The radio industry wouldn’t be what it is today without Black women. From Mary Dudley, the first Black woman disk jockey in the 40’s, all the way up to Wendy Williams, who became a talk radio icon. These industry vets ushered in a new sound on the radio. Now, The Library of Congress is working with an organization to cement the work that Black women have done in the industry.
Preserving Black Radio Voices
The organization, Black Women in Radio, has partnered with The Radio Preservation Society. The two have announced the Black Women in Radio Historic Collection and Oral History Project. BWIR founder, Felisha Love, curated the collection which focuses on a group of women called the “Inaugural 30.” These women are all radio professionals who showcase the strides made in the industry. Some names in the group include Cathy Hughes, founder and chairwoman of Radio One Inc., personality Lady Edie Bee, host and professor Pat Prescott and host Carla Ferrell.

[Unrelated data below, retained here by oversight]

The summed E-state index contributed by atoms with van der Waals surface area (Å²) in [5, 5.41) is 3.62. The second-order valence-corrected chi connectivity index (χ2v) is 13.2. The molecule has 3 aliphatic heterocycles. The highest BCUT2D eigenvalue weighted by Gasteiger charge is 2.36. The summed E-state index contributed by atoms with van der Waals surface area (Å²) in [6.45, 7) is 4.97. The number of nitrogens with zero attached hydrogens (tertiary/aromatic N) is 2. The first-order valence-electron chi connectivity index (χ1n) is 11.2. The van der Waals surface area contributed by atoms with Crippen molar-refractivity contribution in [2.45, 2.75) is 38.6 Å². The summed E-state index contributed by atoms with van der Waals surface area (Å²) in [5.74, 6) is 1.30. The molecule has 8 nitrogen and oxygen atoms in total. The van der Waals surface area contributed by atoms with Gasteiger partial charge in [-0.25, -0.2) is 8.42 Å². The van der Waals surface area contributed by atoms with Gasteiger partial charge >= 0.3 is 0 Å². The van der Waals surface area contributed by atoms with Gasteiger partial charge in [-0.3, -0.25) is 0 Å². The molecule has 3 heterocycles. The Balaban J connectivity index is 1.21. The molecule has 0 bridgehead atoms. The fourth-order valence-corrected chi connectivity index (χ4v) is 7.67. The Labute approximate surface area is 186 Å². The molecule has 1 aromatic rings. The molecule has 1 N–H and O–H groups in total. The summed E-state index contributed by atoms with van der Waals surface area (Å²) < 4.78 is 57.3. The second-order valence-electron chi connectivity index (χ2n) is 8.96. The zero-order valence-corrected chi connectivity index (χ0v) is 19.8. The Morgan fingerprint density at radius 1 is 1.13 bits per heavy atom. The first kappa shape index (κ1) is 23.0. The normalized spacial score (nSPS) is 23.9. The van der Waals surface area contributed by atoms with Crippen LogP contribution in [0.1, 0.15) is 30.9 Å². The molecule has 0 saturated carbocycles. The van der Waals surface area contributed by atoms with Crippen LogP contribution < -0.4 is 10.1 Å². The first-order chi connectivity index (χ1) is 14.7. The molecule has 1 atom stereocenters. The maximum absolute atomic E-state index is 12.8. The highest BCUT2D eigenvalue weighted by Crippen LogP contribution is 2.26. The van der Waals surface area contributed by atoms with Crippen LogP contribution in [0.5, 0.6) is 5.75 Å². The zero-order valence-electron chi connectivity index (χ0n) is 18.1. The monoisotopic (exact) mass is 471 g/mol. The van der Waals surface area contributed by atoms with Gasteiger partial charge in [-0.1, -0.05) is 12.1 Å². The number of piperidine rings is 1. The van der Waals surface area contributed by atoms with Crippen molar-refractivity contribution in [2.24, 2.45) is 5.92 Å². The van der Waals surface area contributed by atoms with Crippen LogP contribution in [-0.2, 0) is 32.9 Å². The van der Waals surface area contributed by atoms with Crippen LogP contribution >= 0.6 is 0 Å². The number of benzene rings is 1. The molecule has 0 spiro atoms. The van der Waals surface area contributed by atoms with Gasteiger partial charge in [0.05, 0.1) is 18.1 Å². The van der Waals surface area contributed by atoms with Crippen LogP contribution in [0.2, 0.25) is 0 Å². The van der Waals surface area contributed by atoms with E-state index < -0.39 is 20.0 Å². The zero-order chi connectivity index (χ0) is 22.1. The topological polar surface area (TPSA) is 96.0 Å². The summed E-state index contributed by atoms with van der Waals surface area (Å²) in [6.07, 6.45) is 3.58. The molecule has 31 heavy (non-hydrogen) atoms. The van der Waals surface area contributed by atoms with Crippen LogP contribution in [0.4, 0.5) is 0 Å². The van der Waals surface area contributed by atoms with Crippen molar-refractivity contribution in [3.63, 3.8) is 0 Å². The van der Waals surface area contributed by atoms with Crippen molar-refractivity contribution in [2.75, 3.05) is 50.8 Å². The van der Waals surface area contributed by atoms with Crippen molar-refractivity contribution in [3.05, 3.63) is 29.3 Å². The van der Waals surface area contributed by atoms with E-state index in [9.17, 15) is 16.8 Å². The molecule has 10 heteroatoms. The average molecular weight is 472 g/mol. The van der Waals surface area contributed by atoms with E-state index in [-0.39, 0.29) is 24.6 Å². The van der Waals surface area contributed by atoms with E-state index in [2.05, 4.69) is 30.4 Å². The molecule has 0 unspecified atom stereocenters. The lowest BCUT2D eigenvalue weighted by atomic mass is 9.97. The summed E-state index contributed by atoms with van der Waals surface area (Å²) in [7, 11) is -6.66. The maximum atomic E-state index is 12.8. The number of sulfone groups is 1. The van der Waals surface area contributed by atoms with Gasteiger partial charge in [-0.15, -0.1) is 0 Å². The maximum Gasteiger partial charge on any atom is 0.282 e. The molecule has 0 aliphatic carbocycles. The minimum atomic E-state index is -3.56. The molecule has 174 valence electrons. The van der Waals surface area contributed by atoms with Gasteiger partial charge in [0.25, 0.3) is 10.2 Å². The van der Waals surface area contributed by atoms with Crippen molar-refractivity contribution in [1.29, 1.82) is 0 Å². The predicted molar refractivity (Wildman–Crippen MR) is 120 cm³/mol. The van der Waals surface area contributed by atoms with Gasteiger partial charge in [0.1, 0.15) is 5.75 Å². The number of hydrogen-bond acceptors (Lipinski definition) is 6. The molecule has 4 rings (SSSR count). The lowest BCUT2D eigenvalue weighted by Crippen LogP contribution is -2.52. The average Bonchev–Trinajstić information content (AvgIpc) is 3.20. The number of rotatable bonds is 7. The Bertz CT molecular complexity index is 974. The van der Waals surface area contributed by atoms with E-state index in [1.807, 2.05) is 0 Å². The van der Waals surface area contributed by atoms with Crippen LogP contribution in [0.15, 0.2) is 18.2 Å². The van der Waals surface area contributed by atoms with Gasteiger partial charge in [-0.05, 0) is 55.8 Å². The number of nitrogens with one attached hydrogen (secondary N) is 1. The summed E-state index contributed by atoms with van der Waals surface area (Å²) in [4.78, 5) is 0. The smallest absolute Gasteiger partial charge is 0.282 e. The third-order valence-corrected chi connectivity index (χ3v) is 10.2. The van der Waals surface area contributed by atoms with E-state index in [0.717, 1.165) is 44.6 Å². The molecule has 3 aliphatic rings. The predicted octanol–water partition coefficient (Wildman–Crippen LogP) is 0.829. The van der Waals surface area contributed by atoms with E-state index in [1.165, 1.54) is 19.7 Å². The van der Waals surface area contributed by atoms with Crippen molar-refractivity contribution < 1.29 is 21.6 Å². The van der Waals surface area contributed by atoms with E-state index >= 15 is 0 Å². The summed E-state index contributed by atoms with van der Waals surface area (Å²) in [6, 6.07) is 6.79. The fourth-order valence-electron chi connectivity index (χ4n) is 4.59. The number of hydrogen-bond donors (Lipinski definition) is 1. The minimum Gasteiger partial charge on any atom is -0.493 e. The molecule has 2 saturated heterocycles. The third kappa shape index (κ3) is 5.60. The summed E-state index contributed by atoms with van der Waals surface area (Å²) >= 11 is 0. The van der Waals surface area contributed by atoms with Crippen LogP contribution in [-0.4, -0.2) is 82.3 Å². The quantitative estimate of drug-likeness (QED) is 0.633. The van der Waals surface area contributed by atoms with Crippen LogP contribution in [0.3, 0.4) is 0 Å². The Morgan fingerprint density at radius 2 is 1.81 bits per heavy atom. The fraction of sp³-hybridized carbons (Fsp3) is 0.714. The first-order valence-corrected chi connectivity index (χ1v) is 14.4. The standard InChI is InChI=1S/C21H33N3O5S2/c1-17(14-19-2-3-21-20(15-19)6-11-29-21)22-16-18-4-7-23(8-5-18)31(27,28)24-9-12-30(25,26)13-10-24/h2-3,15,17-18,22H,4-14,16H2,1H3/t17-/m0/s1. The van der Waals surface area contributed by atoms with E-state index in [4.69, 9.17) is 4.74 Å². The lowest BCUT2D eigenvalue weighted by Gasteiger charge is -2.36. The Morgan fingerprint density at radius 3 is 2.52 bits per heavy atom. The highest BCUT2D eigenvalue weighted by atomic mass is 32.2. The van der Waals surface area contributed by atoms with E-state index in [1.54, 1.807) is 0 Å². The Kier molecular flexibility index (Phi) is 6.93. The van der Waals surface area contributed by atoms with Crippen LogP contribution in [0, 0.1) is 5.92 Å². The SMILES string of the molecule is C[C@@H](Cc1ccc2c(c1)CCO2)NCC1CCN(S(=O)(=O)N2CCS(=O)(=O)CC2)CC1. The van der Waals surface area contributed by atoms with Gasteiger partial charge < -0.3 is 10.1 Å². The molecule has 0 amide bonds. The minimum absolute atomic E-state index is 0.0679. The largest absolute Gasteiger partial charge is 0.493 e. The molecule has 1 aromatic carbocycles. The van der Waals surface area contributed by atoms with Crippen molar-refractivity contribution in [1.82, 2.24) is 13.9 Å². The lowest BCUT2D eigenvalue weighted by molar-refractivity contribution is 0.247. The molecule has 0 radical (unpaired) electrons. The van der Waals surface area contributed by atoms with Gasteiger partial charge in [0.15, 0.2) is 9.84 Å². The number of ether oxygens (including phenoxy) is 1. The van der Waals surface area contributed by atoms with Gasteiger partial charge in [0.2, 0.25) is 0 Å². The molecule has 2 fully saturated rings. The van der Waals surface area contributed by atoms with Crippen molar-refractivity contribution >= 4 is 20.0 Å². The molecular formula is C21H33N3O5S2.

The collection was announced during the Radio Preservation Task Force Conference, held at the Library of Congress. The Library of Congress will permanently archive the careers of these women, with over 150 hours of audio. The group of women also got a chance to meet with some influential figures. President Biden’s Press Secretary, Karine Jean Pierre, who is also a Black woman, met with the group.
“Finally, women’s voices in radio are validated, and revered as a valuable addition to American history,” Love wrote in her curator’s note about the new initiative.
The Library of Congress has also made other strides in preserving Black voices. In April, Queen Latifah made history with the LOC’s National Recording Registry. She became the first female rapper inducted in the registry. The LOC also inducted Mariah Carey in 2023.